Registration and background checks are something that can be changed on the state level and I'd be happy with that. The last thing I'd ever want to do is shoot another human. So, keeping handguns out the hands of criminals is the best way to lessing the need to ever have to do that.

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Response to safeinOhio (Reply #39)

Sat Jul 26, 2014, 09:03 PM

41. Once again

 

you cannot charge someone who cannot legally possess a firearm with the crime of possessing an unregistered firearm as they would be required to incriminate themselves as a prohibited person if they were to try to register it. Again, requiring legal gun owners to register weapons will do nothing to prevent prohibited persons from illegally acquiring weapons.

The restrictions on the number of rounds a hunting weapon can hold are based on wildlife management, not public safety. Some people just don't intimidate very well and restricting the number of rounds a self-defense weapon can hold does nothing to advance public safety. Cho at VA Tech showed how much carnage could be accomplished with 10 round magazines.

Glad the dog took off after one shot; your anecdote does not translate into how the world will work in every case.

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Response to blueridge3210 (Reply #41)

Sat Jul 26, 2014, 09:23 PM

43. Laws can be changed

Making a person register a handgun when purchasing from an individual at point of sale would stop the illegal transfer of many handguns to criminals. Not all, nothing will stop everything, but it would make it harder and would help. Is there any country that requires registration on all handguns that has a higher gun violence rate than us?

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Response to safeinOhio (Reply #43)

Sat Jul 26, 2014, 09:30 PM

44. It's not a law, it's in the Bill of Rights.

 

5th amendment regarding self-incrimination. A prohibited person cannot be prosecuted for not registering a firearm.

Most criminals who obtain firearms illegally do not purchase them from the legal owner. They steal them or buy them from a thief. Very few are documented to have used straw purchasers and prison interviews have borne this out.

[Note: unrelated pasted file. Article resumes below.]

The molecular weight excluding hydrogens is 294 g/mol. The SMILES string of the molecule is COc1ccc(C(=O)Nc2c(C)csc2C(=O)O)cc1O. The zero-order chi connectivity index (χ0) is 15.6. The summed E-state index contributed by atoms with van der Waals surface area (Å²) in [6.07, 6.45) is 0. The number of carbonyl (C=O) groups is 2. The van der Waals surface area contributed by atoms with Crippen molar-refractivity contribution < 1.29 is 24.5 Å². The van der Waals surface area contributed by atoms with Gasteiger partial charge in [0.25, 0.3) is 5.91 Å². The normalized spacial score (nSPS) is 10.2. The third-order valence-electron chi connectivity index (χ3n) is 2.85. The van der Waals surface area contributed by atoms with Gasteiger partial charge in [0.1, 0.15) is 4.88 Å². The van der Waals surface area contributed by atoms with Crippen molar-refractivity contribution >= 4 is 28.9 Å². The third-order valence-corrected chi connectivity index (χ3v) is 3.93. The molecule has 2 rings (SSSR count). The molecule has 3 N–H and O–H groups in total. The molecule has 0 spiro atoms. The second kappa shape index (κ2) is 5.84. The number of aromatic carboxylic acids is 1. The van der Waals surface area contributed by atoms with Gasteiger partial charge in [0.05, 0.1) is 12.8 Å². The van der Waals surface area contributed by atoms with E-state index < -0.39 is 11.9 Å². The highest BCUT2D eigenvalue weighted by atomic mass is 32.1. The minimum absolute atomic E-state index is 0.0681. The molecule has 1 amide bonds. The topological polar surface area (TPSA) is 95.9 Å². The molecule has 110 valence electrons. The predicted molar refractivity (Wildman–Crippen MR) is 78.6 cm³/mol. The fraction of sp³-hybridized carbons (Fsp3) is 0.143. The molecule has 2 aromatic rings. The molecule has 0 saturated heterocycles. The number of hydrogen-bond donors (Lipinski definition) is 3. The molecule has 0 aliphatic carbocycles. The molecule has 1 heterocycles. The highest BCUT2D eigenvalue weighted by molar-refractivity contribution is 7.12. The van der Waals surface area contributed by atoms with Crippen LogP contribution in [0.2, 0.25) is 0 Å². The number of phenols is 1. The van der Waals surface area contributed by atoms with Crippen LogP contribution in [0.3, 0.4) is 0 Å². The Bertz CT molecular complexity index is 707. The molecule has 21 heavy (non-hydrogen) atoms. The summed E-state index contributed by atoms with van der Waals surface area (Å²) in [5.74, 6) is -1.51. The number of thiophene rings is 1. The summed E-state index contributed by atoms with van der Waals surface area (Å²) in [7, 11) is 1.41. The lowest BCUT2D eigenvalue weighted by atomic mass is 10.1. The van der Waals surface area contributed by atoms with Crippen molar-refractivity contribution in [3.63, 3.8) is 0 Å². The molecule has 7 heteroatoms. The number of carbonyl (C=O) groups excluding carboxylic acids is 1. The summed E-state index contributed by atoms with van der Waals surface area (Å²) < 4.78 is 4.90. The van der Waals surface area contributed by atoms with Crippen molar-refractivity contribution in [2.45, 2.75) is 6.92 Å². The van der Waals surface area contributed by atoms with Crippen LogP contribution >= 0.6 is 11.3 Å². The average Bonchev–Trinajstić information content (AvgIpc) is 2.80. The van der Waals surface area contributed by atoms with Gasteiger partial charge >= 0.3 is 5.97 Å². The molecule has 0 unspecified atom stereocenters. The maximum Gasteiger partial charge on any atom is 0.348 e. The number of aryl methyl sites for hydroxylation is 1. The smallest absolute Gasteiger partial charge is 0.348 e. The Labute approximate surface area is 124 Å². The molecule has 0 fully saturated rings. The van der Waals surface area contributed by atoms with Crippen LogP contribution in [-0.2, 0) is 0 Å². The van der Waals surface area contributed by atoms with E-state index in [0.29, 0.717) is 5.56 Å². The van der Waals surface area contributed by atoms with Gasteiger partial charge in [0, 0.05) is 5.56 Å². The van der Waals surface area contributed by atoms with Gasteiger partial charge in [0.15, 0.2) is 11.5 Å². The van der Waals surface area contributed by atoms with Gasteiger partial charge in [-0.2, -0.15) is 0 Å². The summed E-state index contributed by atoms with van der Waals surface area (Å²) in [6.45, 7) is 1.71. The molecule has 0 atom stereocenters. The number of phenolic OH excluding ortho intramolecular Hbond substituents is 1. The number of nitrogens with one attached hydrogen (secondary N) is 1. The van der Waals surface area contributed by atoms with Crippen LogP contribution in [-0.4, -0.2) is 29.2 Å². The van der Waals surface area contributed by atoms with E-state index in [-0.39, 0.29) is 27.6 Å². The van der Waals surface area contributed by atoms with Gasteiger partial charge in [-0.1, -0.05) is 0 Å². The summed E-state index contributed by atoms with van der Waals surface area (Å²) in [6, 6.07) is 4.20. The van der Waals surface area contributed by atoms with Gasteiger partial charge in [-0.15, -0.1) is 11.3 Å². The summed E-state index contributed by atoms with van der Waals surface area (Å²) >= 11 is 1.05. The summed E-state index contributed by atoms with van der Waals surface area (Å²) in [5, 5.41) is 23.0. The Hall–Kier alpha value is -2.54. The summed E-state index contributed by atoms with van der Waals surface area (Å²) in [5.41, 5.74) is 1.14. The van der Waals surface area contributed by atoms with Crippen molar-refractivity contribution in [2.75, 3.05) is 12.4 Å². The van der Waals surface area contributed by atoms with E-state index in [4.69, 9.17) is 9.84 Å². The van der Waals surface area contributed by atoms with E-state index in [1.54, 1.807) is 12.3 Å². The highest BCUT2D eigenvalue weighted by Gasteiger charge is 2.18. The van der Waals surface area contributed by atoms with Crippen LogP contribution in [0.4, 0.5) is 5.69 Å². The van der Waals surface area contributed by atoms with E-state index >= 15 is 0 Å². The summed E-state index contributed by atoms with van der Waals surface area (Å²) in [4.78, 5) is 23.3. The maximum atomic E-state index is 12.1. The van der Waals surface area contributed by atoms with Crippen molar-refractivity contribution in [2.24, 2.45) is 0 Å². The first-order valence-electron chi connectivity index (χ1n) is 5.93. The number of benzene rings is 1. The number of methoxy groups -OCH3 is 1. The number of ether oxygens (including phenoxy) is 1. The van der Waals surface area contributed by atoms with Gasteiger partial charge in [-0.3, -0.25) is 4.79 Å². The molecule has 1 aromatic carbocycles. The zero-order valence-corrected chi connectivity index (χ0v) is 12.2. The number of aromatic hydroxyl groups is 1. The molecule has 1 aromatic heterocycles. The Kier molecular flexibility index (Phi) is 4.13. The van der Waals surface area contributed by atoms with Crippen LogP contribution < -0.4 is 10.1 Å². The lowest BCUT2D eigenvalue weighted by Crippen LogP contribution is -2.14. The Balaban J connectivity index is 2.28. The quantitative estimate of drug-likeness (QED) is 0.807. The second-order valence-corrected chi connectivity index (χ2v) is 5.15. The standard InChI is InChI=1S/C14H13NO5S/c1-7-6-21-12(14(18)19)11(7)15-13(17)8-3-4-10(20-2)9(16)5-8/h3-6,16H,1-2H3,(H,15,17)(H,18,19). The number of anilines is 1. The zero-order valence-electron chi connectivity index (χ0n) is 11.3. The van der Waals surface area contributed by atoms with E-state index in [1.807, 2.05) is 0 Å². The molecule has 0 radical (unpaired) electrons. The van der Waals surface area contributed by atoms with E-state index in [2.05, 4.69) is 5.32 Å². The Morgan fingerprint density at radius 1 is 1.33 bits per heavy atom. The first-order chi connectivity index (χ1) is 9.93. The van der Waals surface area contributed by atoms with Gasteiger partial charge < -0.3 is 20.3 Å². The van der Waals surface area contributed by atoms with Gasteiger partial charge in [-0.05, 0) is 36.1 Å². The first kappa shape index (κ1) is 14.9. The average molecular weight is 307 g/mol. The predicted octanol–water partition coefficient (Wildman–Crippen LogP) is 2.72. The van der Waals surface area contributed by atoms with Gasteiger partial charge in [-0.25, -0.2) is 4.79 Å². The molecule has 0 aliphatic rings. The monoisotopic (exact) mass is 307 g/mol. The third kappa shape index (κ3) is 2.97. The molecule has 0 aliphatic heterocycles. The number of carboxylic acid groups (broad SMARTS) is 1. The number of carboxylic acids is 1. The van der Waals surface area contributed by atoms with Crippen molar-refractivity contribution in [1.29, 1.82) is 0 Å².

Countries that require registration of firearms have lower levels of criminal misuse of firearms for other reasons. It does not necessarily follow that the registration requirement causes the lower level of criminal use of firearms.

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Response to blueridge3210 (Reply #44)

Tue Jul 29, 2014, 12:10 PM

46. catch22

safe in ohio wrote: Making a person register a handgun when purchasing from an individual at point of sale would stop the illegal transfer of many handguns to criminals. Not all, nothing will stop everything, but it would make it harder and would help.
blueridge replied: It's not a law, .. 5th amendment regarding self-incrimination. A prohibited person cannot be prosecuted for not registering a firearm.

A legal catch-22 is what blueridge is referring to, but it applies to only a fraction of what safeinohio is intending.
As safeinohio says, registration of gun buyers would indeed inhibit 'prohibited persons' from buying a firearm at a gunshow. Since they would be asked to register the firearm regardless of whether they would be 'forced' to register it right then & there. What you think blueridge, prohibited persons are going to say 'I don't have to register because I'm a prohibited buyer & protected by the 5th amendment'. Duh. They would tend to avoid a gunshow where registration was mandatory.
Why do you misinterpret what safeinohio intended? How this go over your head? You address a tangential consequence without even addressing the crux.

Haynes argued that, because he was a convicted felon and thus prohibited from owning a firearm, requiring him to register was essentially requiring him to make an open admission to the government that he was in violation of the law, which was thus a violation of his right not to incriminate himself. --- {CATCH22}
In a 7-1 decision, the Court ruled in 1968 in favor of Haynes. Earl Warren dissented in a one sentence opinion and Thurgood Marshall did not participate in the ruling.
As with many other 5th amendment cases, felons and others prohibited from possessing firearms could not be compelled to incriminate themselves through registration. The National Firearm Act was amended after Haynes to make it apply only to those who could lawfully possess a firearm. {which endorses the gun's legality}